Over the summer, while trying to remain COVID-safe by isolating, I moochdocked with family in Wyoming. The entire summer I parked across the street from a park that offered fishing for kids and playground equipment. However, most of the park served as a disc golf course. Day after day, I watched people play. A couple of holes were along the edge of the park, meaning there was only the width of the street between us. Meaning, my RV was hit by more than one wildly off course disc during my time there. It got me thinking about what a good activity disc golf is for RVers. In turn, that made me ask the question, what other fun outdoor activities and games for RVers are out there? And wouldn’t that make a good post topic?

A side note for those who haven’t heard the term moochdock. The word is a derivative of the two words moocher and boondocking. So, you can probably figure out the meaning. It is parking for free, generally without hookups, on someone’s property. Sometimes the act of moochdocking is also called driveway surfing.

Here are six fun outdoor activities and games for RVers that I came up with. Would love to hear your thoughts or ideas about others I might have missed. My biggest criteria for inclusion on this list was the space the activity’s equipment took up. Obviously, there are tons more recreation ideas. However, I wanted to account for the limited storage space as well as ease with which an RVer could play the game.

Wikipedia has a good source for each activity including an overview of how to play, the history as well as terminology of the activity.

Small white trailer with purple stripes parked on a street in front of a house with green grass and big trees.
Moochdocking in Wyoming.

Disc Golf

Of course, this has to be the first one on the list since it was the inspiration for the entire post. Disc golf, as you can gather from its name, is golf with a disc (think frisbee) instead of the traditional golf ball. And, instead of getting a ball into a hole, you are getting the disc into a target that is a standing cage with chains (the chains are loose so the disc will go between them).

A sign with #2 written and "Par 3." There is a small rectangle concrete pad where golfers stand to make their first throw of the hole. Grass and dirt spreads out from there.
Hole #2 ran the parallel to where I stayed so it was from this point that discs would hit the RV. Can you see my trailer and van in the background?

At the 2019 RV Entrepreneur Summit, two of the speakers actually made a living as professional disc golf players. In addition to speaking, they gave a little clinic on the game.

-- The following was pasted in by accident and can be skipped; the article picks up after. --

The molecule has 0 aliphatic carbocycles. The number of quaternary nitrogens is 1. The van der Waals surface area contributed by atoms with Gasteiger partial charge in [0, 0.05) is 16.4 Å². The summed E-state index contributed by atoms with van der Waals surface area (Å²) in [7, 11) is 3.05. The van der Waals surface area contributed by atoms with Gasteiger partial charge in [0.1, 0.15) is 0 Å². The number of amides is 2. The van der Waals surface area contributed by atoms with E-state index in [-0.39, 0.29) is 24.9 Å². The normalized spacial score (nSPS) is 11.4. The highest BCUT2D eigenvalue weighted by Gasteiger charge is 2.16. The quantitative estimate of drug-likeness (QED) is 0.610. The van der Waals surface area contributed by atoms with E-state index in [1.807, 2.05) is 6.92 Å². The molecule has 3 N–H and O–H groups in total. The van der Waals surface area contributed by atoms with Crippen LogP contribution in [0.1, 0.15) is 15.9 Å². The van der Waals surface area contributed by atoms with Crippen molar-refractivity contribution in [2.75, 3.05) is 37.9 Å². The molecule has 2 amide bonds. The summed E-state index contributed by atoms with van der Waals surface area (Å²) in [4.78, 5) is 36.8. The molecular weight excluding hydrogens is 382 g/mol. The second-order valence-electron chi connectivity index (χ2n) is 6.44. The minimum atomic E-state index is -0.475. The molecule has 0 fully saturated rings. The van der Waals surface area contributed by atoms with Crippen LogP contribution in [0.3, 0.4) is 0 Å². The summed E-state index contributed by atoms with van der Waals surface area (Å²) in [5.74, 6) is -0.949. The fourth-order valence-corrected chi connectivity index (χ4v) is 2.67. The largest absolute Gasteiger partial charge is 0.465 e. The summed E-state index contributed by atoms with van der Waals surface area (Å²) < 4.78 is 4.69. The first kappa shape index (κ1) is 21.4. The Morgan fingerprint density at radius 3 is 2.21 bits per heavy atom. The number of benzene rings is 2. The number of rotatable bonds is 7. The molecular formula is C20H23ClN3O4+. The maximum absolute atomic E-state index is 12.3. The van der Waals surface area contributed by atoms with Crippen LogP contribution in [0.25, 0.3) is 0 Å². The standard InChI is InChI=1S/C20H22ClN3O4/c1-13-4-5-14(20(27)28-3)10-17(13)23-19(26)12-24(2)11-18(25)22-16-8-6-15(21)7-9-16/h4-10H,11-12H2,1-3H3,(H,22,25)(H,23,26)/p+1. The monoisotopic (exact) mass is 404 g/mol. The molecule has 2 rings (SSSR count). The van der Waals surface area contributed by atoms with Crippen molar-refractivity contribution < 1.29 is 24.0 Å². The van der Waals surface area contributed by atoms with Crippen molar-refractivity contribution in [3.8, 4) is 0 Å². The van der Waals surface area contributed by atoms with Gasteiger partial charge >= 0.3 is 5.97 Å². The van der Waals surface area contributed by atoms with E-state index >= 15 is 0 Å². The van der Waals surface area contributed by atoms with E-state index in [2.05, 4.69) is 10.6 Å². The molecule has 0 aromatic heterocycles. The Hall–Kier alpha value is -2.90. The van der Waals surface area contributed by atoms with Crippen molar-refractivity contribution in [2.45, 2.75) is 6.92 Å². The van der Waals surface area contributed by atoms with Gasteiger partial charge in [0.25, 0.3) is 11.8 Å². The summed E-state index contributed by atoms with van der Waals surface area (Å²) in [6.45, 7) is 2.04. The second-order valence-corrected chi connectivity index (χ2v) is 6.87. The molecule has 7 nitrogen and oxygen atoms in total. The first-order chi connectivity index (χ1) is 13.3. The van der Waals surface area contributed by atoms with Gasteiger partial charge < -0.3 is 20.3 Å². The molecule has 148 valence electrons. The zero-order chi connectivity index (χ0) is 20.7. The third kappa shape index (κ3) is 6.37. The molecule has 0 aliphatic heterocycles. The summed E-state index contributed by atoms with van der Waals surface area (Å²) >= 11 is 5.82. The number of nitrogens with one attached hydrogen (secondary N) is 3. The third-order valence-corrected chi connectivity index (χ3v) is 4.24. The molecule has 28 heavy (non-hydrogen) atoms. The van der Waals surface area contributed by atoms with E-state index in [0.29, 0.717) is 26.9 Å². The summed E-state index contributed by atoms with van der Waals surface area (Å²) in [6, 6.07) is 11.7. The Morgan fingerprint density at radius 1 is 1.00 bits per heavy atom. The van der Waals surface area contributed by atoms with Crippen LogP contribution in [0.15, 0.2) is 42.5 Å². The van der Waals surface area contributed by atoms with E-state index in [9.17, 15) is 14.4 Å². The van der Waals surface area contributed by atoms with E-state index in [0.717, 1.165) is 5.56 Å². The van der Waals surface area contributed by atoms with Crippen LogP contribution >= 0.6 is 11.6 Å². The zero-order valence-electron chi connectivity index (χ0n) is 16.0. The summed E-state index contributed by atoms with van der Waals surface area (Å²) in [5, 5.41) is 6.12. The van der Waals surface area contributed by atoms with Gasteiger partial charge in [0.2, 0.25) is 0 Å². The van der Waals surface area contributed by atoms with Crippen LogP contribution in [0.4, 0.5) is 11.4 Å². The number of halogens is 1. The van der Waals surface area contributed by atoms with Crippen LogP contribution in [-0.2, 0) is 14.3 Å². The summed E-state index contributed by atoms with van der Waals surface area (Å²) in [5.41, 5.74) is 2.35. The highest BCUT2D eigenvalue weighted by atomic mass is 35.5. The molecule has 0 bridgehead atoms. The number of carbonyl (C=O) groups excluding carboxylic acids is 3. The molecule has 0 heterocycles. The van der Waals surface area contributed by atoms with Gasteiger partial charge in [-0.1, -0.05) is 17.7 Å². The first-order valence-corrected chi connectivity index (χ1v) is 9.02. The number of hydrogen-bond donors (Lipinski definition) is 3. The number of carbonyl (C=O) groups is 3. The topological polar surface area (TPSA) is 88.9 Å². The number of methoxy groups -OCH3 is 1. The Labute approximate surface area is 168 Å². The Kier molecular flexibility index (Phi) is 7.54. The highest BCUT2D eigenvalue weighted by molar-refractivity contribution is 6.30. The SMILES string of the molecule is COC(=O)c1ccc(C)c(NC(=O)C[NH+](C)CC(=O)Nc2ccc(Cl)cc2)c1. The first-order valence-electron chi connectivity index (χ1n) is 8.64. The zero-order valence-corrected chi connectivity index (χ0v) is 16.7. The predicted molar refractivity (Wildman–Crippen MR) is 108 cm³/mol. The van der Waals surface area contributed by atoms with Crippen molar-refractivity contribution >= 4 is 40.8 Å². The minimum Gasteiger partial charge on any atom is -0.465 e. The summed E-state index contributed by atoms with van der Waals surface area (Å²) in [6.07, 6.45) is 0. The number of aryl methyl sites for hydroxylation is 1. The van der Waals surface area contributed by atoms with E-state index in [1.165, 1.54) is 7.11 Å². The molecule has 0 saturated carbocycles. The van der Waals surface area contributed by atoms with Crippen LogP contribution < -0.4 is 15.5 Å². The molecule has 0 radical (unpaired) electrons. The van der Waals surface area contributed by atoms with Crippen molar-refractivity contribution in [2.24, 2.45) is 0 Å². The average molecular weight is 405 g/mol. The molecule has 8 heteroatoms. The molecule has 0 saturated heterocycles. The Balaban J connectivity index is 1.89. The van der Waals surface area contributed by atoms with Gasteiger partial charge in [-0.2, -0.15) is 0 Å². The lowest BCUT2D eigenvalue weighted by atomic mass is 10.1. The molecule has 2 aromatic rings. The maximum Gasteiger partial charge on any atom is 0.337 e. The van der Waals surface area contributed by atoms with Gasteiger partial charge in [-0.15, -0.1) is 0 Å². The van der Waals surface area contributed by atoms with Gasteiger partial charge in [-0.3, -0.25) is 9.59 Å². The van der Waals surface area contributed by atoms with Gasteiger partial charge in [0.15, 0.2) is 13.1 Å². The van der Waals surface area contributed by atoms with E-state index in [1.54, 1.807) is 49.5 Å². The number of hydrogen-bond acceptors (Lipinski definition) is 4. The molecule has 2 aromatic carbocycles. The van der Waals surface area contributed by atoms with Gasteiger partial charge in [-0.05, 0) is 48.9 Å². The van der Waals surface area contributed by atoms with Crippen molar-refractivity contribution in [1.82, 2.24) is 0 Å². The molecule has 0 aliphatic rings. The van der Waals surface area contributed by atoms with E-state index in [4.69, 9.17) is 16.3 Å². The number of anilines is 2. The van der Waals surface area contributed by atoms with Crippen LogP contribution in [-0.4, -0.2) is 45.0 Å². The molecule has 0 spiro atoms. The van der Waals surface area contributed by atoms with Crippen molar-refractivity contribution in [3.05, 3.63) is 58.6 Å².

A woman holding up an orange disc. A chain basket in front of her and people in the foreground listening to her talk.
From the RVE session on Disc Golf.

From what I have seen, most people carry a little backpack or bag with them when they play. The reason for the bag, just like you have different clubs in regular golf depending on how far you want to the ball to go, is to carry a variety of discs. Presumably the disc size and shape help you better get the disc exactly where you want it. Of course, this can’t always be true considering how many hit my trailer.

Two bonus notes when it comes to disc golf. First, I’ve never once seen where people must pay to play on a course. It may be that some do, but they are likely few and far between. Second, even if you don’t play disc golf, a disc golf course is a fantastic place to go for a walk either alone or with your dog.

In the woods, a white males with shorts and a backwards blue hat is tossing a disc toward the disc golf basket, an orange flag flies on top. Photo by Kemble Hildreth on Unsplash.
The chain basket the golfer must get the discs into.

Ladderball

The two free standing “ladders” that come with the game are able to be broken down so while, on first glance, it might look like ladderball might take up more room than you have, give it a chance. It’s pretty compact. In addition to the ladder, you have the thing you throw which is two balls connected by a rope, called bolo balls.

With the three steps of the ladder, representing one, two and three points, you take turns tossing the ball-rope-ball to the ladder. It gets exciting as you try to knock the other person’s off the ladder while getting your own on. The team who reaches exactly 21 wins.

Since I got such a kick out of being a new player and winning second place in a tournament (which came with a gift card to Starbucks), I might be a little prejudice about this game.